In honor of Vision Rehabilitation Therapist (VRT) Appreciation Week, we are starting a series of tips developed by VRTs. The first in this series are some time-saving and safety techniques/hints used by Vision Rehabilitation Therapists/Rehabilitation Teachers throughout the United States. These are simply ideas that have been used with some degree of success by other VRTs.
If any of the ideas below do not coincide with your agency policy or procedure, do not use them. Techniques that work well for one VRT may not work well for everyone.
If you are reading about VRTs for the first time and would like to find out more about what they do, some must-reads are A Definition of Vision Rehabilitation Therapy and A Day on the Road with Vision Rehabilitation Therapist Stephanie Stephens Van.
Also, Maureen Duffy has written a series of blogs celebrating VRT Appreciation Week, beginning with her own story and including Sue Martin’s story and excerpts from her new book Out of the Whirlpool.
Although these ideas were written with VRTs in mind, they can be applied by anyone who needs to organize things in their home or apartment.
Prior to Lessons
- Store handouts and frequently used resource materials in clear shoe bags. That way, you can quickly pick it up and get to your appointments.
- Get all of your equipment ready for each person you are serving in advance.
- Have a separate plastic bag for each person and use inventory tags to write the name of the consumer and tie to the handle of the bag. Inventory tags are large enough to write the name in large print and braille. Using these tags will save you time and effort locating each person’s equipment.
- Prepare lesson plans for each skill area in advance. Keep all of your lesson plans together in one file or notebook. Then you can pull out the plan that you need for each lesson. It may be necessary to tweak the plan to meet the needs of the individual learner.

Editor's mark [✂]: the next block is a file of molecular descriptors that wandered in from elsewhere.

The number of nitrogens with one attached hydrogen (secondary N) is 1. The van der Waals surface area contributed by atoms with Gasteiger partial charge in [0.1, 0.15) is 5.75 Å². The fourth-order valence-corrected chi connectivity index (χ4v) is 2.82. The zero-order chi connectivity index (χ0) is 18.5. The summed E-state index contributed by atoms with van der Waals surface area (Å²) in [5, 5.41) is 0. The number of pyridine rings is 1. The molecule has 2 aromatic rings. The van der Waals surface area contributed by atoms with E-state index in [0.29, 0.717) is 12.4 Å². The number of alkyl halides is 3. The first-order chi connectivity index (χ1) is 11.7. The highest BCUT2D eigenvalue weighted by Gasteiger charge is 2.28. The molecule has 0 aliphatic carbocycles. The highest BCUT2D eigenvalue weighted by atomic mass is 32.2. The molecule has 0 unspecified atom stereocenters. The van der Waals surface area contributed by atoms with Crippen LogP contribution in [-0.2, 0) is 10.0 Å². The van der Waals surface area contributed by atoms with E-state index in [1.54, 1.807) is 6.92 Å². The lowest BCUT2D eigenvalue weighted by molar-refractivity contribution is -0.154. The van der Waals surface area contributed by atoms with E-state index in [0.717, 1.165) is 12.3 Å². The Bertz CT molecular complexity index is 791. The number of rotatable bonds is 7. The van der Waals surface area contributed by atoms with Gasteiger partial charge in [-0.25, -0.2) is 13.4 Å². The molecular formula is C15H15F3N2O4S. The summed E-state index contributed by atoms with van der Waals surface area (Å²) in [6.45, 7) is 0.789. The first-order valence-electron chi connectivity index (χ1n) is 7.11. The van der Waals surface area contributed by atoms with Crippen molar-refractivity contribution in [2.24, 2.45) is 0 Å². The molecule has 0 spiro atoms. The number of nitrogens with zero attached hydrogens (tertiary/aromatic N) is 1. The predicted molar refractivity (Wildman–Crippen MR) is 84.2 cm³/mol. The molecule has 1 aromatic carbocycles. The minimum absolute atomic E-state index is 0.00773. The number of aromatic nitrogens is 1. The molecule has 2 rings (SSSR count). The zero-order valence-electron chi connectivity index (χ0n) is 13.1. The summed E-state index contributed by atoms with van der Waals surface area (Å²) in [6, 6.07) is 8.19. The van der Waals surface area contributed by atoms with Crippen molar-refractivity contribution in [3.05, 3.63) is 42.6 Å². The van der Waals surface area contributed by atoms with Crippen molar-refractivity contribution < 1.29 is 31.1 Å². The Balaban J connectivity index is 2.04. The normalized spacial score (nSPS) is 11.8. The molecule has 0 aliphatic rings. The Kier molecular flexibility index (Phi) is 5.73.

- Compile a notebook with large print resource information you like to give out to the individuals you are visiting. You can make several copies of each resource and place it in a plastic sheet protector. You can put braille or large print labels on the sheet protector. Then compile/organize all of the resource information in a notebook, with a plastic sheet protector around each individual resource. Also, store important papers in plastic sheet protectors.
- If you do not already have one, compile a labeling notebook or tool kit. Provide tactile samples of the many different options available for labeling.
- Use rolling suitcases by sorting specific content area materials for vision rehabilitation teaching and assessments. Use an empty suitcase for throwing in items that are not already pre-packed according to a category. Each suitcase is labeled, so you can pull the one you need.
- See-through plastic containers also work to store equipment for each skill area. Some VRTS save the plastic containers that blankets and towels come in at the time of purchase. You can have a bag for each skill area.
- When you have some “down time,” reorganize yourself, suitcase by suitcase, as time permits. Doing so keeps you abreast of what you have or are missing. If something needs repair, then it never makes it back into a suitcase. What’s even better is that the rolling suitcases save your back and are cheap to find at second-hand stores. Zip-lock bags and clear plastic containers inside each suitcase help keep items categorized within each suitcase. Old tape cassette cases with zippers on three sides work great to keep filters/glare glasses organized on both sides of the case.
- Have a staging area in your office to help you pack ahead and keep track of equipment prior to appointments.
- Use large print, braille, or contrasting-colored stickers to keep equipment tracked as to its funding source and whether or not the item is available for demonstration and training purposes, to loan out for long-term or short-term use, or to give away.
- When you get down to two of any item, re-order. That way, you will always have one for demonstration, and one to give away.
- Keep batteries in the box with equipment that requires batteries. That way, you will have the correct battery at all times.
(Compiled from information available on the Vision Rehabilitation Therapy (VRT) Listserv. Used with permission.)